Ludwig Wittgenstein was a British philosopher whose work is his analytic philosophy on the logical relationship between propositions and the world.

Below is an excerpt from a biography of Ludwig Wittgenstein included with our books.

Ludwig Wittgenstein was born on Apirl 26, 1889 in Vienna, Austria.

Ludwig Wittgenstein was born into one of the richest families in Vienna. He was taught by private tutors at home until he was fourteen years old. In 1903 when he was 14, he began his three years of formal schooling at the Realschule in Linz.

Adolf Hitler was also at the Realschule in Linz for the same time. It was argued that the boys met each other and that Hitler would have disliked Wittgenstein, a “stammering, precocious, precious, aristocratic upstart.” Wittgenstein’s wealth and unusual personality may have fed Hitler’s antisemitism.

Wittgenstein and Hitler were both at the school during the 1904–1905 school year at the Realschule in Linz. However, Hitler had been held back a year while Wittgenstein was moved forward by one.

Wittgenstein decided at the Realschule that he had lost his faith in God. As a teenager, Wittgenstein adopted the philosophy of mathematics and abandoned epistemological idealism. However, Wittgenstein’s mature life was strongly marked by religious thought and feeling. He wrote that “Bach wrote on the title page of his Orgelbuechlein, ‘To the glory of the most-high God, and that my neighbour may be benefited thereby.’ That is what I would have liked to say about my work.”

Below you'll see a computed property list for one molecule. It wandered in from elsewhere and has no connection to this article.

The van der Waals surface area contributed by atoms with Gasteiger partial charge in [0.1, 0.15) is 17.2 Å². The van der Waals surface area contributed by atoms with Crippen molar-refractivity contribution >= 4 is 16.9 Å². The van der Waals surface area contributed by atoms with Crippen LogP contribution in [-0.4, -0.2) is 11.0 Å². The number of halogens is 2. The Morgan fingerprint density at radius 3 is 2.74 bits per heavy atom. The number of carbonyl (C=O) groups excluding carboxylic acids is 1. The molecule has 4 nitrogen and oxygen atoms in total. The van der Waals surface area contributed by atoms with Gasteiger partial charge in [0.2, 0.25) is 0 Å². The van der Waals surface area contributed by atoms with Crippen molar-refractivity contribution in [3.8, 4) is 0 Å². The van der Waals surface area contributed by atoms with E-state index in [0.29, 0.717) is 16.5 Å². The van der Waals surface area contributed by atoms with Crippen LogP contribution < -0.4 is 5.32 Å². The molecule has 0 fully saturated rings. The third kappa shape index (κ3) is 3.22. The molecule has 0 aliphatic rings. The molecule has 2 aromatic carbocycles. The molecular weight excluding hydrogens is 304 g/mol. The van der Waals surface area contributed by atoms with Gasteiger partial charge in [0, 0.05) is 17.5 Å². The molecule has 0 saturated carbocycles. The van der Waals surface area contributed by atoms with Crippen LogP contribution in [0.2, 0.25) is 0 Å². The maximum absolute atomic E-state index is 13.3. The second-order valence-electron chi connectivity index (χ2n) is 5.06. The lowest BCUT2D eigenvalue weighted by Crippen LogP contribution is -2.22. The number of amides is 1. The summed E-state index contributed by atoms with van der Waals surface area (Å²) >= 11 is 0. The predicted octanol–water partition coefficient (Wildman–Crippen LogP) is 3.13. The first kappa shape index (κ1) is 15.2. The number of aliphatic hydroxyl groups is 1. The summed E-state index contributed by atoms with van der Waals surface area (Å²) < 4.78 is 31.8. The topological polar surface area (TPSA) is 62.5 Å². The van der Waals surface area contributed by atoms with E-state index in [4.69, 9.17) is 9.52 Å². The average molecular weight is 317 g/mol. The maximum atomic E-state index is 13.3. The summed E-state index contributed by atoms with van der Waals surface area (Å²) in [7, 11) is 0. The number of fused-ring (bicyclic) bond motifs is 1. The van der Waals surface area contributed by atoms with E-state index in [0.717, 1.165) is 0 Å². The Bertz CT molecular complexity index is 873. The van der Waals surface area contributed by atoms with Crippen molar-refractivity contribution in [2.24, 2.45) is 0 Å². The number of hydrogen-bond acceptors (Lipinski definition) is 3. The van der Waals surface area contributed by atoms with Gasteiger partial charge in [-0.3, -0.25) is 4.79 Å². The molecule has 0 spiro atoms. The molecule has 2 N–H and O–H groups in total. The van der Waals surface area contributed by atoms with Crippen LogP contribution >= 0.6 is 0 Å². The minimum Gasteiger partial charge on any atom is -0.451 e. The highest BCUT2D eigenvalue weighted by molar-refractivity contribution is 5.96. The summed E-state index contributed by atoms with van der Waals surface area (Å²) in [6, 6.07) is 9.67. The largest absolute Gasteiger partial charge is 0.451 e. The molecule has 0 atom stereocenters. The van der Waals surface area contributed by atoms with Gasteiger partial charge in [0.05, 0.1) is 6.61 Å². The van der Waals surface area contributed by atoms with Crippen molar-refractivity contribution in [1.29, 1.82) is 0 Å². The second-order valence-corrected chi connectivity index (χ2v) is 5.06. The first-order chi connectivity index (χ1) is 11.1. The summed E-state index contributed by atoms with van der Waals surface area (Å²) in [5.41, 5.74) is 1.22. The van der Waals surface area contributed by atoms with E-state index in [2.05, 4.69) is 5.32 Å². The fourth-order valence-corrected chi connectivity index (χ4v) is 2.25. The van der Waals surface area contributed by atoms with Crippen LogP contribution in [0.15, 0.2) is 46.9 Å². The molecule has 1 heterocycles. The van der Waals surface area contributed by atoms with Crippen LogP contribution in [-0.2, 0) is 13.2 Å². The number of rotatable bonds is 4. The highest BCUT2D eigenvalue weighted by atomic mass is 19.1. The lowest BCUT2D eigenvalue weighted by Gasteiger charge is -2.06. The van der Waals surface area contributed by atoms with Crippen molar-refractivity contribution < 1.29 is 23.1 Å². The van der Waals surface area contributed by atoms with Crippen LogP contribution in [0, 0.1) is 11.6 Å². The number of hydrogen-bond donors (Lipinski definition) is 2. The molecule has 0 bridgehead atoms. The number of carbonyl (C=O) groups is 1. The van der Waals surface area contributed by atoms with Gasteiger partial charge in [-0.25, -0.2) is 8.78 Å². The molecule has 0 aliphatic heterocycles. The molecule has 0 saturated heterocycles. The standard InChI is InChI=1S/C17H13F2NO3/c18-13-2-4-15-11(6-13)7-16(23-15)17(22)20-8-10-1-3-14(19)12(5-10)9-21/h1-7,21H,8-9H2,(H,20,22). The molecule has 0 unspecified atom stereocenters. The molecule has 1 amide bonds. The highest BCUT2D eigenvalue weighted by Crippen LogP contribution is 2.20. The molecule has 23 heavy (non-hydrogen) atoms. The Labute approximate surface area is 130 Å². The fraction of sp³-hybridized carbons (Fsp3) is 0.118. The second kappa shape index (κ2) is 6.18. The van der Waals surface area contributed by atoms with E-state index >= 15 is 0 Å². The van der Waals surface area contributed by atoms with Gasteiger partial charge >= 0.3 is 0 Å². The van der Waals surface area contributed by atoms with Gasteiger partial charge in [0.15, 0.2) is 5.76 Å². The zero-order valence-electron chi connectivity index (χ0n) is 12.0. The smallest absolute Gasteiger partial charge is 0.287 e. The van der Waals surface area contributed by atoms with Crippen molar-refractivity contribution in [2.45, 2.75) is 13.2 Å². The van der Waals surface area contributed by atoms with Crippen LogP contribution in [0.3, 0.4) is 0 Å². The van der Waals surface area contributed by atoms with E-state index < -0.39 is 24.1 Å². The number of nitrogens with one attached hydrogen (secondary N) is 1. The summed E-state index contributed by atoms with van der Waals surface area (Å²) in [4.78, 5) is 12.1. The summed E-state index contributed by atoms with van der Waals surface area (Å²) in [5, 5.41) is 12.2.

While a student at the Realschule, Ludwig was also influenced by Austrian philosopher Otto Weininger’s 1903 book Sex and Character. Ott argued that the only life worth living is the spiritual one.

Ludwig Wittgenstein began his studies in mechanical engineering at the Technische Hochschule in Charlottenburg, Berlin, on October 23, 1906.

Vienna, Austria, where Ludwig Wittgenstein was born.
Ludwig (bottom right) with his brother and sisters.
Linz, where Wittgenstein and Hitler once studied together.